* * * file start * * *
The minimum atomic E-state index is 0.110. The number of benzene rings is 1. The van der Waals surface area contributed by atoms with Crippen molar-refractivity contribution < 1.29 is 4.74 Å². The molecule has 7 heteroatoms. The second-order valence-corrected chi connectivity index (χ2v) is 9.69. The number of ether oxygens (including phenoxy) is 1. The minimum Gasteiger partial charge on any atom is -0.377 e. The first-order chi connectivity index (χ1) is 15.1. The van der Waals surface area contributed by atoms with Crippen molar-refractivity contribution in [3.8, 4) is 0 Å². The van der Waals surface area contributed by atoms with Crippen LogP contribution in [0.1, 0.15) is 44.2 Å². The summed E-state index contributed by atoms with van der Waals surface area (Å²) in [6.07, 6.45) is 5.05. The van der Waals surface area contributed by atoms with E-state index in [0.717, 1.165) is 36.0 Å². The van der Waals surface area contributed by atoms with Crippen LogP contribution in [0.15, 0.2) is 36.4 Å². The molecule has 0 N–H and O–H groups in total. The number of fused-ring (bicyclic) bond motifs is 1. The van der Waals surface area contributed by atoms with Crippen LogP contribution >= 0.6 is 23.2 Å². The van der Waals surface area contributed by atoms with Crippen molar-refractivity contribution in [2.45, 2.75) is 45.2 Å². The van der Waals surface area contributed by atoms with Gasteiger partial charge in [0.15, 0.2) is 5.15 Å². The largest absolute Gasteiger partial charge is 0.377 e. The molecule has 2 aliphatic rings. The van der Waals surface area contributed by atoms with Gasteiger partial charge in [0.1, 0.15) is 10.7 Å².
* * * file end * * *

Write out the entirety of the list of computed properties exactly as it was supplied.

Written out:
The minimum atomic E-state index is 0.110. The number of benzene rings is 1. The van der Waals surface area contributed by atoms with Crippen molar-refractivity contribution < 1.29 is 4.74 Å². The molecule has 7 heteroatoms. The second-order valence-corrected chi connectivity index (χ2v) is 9.69. The number of ether oxygens (including phenoxy) is 1. The minimum Gasteiger partial charge on any atom is -0.377 e. The first-order chi connectivity index (χ1) is 15.1. The van der Waals surface area contributed by atoms with Crippen molar-refractivity contribution in [3.8, 4) is 0 Å². The van der Waals surface area contributed by atoms with Crippen LogP contribution in [0.1, 0.15) is 44.2 Å². The summed E-state index contributed by atoms with van der Waals surface area (Å²) in [6.07, 6.45) is 5.05. The van der Waals surface area contributed by atoms with E-state index in [0.717, 1.165) is 36.0 Å². The van der Waals surface area contributed by atoms with Crippen LogP contribution in [0.15, 0.2) is 36.4 Å². The molecule has 0 N–H and O–H groups in total. The number of fused-ring (bicyclic) bond motifs is 1. The van der Waals surface area contributed by atoms with Crippen LogP contribution >= 0.6 is 23.2 Å². The van der Waals surface area contributed by atoms with Crippen molar-refractivity contribution in [2.45, 2.75) is 45.2 Å². The van der Waals surface area contributed by atoms with Gasteiger partial charge in [0.15, 0.2) is 5.15 Å². The largest absolute Gasteiger partial charge is 0.377 e. The molecule has 2 aliphatic rings. The van der Waals surface area contributed by atoms with Gasteiger partial charge in [0.1, 0.15) is 10.7 Å².